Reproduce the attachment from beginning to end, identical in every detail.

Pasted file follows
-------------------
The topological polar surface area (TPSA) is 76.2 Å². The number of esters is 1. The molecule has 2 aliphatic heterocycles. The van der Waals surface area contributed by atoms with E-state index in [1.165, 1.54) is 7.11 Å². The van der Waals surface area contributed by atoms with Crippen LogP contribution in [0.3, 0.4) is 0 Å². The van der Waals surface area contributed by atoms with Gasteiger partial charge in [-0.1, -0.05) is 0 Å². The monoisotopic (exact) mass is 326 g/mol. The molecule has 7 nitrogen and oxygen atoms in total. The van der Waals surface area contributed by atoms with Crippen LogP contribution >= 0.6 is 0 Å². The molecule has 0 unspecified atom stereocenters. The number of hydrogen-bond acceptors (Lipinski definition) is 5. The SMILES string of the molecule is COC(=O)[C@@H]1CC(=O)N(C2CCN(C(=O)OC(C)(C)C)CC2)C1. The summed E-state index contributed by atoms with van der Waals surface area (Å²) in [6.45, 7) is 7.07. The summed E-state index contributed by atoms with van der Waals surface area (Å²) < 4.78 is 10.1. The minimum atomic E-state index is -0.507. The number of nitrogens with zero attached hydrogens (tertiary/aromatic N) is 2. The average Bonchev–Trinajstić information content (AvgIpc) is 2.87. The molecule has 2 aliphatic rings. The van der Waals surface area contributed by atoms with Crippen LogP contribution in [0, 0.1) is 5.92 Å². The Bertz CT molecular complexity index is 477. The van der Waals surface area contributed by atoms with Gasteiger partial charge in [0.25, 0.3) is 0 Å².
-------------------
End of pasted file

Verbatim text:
The topological polar surface area (TPSA) is 76.2 Å². The number of esters is 1. The molecule has 2 aliphatic heterocycles. The van der Waals surface area contributed by atoms with E-state index in [1.165, 1.54) is 7.11 Å². The van der Waals surface area contributed by atoms with Crippen LogP contribution in [0.3, 0.4) is 0 Å². The van der Waals surface area contributed by atoms with Gasteiger partial charge in [-0.1, -0.05) is 0 Å². The monoisotopic (exact) mass is 326 g/mol. The molecule has 7 nitrogen and oxygen atoms in total. The van der Waals surface area contributed by atoms with Crippen LogP contribution >= 0.6 is 0 Å². The molecule has 0 unspecified atom stereocenters. The number of hydrogen-bond acceptors (Lipinski definition) is 5. The SMILES string of the molecule is COC(=O)[C@@H]1CC(=O)N(C2CCN(C(=O)OC(C)(C)C)CC2)C1. The summed E-state index contributed by atoms with van der Waals surface area (Å²) in [6.45, 7) is 7.07. The summed E-state index contributed by atoms with van der Waals surface area (Å²) < 4.78 is 10.1. The minimum atomic E-state index is -0.507. The number of nitrogens with zero attached hydrogens (tertiary/aromatic N) is 2. The average Bonchev–Trinajstić information content (AvgIpc) is 2.87. The molecule has 2 aliphatic rings. The van der Waals surface area contributed by atoms with Crippen LogP contribution in [0, 0.1) is 5.92 Å². The Bertz CT molecular complexity index is 477. The van der Waals surface area contributed by atoms with Gasteiger partial charge in [0.25, 0.3) is 0 Å².